Oct 192009

Go back to the Bigfoot Compendium.

The bulk of the following essay, and the ensuing discussion, originally appeared here.

Recently an associate of mine sent me a link to a blog entry of an individual thought of throughout the subculture of Bigfootery as a groupie, and one prone to false accusations if not outright lies.

Amazingly, after all this time, this individual finally follows the simple directions I suggested more than 2 years ago and gets exactly the results I suggested would occur:

In fact, the result is a rather striking match for the texture we see 9cm anterior of the heel on CA-19:

At this point, the rational and scientifically minded person would simply say, “Wow, it looks just the same, and nothing like real dermal ridges”
But no, The Groupie has to go through conniptions to explain away the obvious match. She decides it’s all my fault because at one time I used chopsticks to mix my plaster slurry! She equates this to a wire whisk and implies that the ridge artifacts are due to entrained air!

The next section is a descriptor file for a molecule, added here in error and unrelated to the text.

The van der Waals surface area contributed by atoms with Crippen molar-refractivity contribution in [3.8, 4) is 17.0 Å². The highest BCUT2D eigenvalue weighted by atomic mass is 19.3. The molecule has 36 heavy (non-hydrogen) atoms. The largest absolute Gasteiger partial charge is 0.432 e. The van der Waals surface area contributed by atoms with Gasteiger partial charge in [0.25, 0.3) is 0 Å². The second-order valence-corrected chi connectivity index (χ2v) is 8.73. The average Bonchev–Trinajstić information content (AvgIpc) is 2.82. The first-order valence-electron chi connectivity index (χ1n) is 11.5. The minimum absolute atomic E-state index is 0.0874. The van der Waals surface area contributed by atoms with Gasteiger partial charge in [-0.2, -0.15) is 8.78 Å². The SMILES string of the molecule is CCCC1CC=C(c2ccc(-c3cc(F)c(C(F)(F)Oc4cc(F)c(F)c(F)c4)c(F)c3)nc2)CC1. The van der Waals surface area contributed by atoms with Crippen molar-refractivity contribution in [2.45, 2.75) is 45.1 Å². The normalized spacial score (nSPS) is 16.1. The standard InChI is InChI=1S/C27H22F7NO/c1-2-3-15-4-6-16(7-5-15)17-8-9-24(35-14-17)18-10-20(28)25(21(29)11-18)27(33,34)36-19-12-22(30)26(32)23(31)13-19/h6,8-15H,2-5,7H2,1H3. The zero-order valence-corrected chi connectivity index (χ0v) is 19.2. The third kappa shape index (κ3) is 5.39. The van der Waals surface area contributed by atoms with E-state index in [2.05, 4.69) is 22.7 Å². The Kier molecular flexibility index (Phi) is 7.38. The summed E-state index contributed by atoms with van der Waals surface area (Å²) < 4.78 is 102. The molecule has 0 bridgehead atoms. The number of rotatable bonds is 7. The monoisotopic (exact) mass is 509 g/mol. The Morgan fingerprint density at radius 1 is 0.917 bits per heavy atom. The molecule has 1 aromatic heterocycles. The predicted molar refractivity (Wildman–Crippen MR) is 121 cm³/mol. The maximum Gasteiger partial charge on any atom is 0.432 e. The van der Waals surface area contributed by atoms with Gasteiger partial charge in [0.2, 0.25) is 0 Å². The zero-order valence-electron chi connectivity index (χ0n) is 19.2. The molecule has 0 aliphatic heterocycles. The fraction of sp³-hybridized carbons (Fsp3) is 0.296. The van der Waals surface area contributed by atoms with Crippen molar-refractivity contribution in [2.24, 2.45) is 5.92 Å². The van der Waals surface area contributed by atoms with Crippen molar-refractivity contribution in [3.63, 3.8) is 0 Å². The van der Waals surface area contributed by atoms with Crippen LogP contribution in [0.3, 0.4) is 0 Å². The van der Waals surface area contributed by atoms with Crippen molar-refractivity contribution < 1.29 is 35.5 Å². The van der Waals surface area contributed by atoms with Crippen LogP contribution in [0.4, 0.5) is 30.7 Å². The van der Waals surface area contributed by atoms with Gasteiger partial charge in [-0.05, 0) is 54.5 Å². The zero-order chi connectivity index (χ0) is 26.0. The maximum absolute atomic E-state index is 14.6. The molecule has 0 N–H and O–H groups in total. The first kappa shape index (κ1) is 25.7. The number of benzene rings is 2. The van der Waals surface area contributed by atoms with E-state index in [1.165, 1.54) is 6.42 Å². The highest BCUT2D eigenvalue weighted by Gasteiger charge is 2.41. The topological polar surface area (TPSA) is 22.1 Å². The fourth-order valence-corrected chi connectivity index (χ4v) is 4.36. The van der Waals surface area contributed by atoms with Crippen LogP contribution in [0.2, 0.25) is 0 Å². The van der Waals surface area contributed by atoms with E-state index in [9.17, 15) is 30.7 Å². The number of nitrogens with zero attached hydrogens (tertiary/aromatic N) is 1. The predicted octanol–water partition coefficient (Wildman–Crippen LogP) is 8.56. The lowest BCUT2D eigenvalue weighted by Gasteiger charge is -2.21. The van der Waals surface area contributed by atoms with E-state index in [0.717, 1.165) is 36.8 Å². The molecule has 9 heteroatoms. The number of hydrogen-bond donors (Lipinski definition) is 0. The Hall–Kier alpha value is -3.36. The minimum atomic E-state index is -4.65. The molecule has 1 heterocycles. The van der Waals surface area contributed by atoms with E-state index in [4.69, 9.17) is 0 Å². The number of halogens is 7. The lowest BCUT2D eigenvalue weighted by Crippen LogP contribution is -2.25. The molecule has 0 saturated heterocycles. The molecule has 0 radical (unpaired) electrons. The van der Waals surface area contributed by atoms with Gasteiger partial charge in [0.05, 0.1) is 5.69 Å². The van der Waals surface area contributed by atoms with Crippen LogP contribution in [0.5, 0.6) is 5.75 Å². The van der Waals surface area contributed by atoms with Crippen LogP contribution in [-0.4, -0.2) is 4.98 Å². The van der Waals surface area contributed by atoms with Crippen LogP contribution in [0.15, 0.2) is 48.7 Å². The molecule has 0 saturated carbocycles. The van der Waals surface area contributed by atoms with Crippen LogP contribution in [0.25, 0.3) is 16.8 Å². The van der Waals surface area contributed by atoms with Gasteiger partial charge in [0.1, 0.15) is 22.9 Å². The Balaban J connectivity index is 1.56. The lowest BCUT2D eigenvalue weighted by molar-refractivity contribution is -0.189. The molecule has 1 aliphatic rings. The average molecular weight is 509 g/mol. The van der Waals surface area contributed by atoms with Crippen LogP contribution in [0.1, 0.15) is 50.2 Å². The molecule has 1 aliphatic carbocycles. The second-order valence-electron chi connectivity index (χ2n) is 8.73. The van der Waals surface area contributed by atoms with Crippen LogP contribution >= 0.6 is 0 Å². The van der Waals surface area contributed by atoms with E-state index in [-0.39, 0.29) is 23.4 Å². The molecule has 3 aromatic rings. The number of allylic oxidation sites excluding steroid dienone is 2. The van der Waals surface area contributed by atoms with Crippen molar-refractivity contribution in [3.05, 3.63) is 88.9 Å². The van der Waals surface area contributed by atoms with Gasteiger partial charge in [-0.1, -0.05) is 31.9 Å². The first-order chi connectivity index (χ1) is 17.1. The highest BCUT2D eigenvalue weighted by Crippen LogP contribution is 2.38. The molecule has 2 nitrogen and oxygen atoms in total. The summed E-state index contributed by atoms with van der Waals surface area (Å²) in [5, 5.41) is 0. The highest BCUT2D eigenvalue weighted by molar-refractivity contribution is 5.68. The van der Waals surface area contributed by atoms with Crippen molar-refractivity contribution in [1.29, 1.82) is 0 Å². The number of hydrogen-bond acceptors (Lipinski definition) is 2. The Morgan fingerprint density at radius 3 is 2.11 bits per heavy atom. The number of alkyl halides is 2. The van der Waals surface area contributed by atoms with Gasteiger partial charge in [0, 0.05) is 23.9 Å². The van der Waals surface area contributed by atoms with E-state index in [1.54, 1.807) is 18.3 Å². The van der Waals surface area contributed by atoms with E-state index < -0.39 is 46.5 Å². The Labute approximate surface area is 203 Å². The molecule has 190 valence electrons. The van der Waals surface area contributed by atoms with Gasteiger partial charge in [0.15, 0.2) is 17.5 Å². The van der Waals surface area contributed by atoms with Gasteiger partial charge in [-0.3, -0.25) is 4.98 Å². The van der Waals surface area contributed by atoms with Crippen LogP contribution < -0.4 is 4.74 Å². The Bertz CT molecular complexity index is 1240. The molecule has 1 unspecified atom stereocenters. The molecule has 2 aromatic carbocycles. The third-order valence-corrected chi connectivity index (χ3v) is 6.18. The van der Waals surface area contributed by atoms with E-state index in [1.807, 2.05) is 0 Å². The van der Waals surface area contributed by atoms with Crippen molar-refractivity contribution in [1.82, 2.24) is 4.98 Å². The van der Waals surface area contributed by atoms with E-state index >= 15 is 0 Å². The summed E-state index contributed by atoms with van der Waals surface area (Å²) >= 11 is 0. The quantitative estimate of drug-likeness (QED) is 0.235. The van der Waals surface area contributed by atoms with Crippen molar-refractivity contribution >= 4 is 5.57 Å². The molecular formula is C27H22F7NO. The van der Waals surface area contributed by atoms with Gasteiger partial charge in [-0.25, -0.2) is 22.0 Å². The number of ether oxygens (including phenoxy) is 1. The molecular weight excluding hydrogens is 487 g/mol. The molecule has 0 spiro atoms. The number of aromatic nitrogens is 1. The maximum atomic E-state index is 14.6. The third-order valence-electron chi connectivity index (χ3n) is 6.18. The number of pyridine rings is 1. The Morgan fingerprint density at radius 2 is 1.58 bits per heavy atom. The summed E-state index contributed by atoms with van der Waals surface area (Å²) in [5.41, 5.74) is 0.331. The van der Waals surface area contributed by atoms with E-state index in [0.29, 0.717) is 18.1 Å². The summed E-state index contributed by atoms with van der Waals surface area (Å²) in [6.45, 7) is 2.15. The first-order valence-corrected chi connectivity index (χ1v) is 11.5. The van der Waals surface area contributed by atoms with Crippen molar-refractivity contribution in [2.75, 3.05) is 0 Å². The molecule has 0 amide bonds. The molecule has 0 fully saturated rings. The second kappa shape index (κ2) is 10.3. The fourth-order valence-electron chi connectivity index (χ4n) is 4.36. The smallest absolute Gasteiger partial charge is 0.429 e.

First off, this is a direct personal attack against me, as it implies I’m utterly incompetent to even mix plaster of Paris. A baseless accusation of course, but by now this is common practice for The Groupie.
Ever notice how The Groupie never names the experts she claims to consult? Ever notice how The Groupie never records or publishes the correspondence she has with these experts? It’s always phone calls, and second hand anecdotes. We see it in her blog entry:

In this specific situation, had I payed more attention to the expert with USGypsum.com, this may not have gone on so long. Instead I allowed myself to be bogged down in arguments over water temperature and pancake batter. I should not have doubted this man from USGypsum.com’s 25 years of experience with this product he has such an incredible knowledge of. We really should listen to those who have expertise in areas, especially when that expertise or knowledge can help us.

Who is this expert? What is his name?
To cut to the chase, I knew that her claim that the ridges we see are due to entrained air is complete and total bullshit. There are a bunch of reasons for this.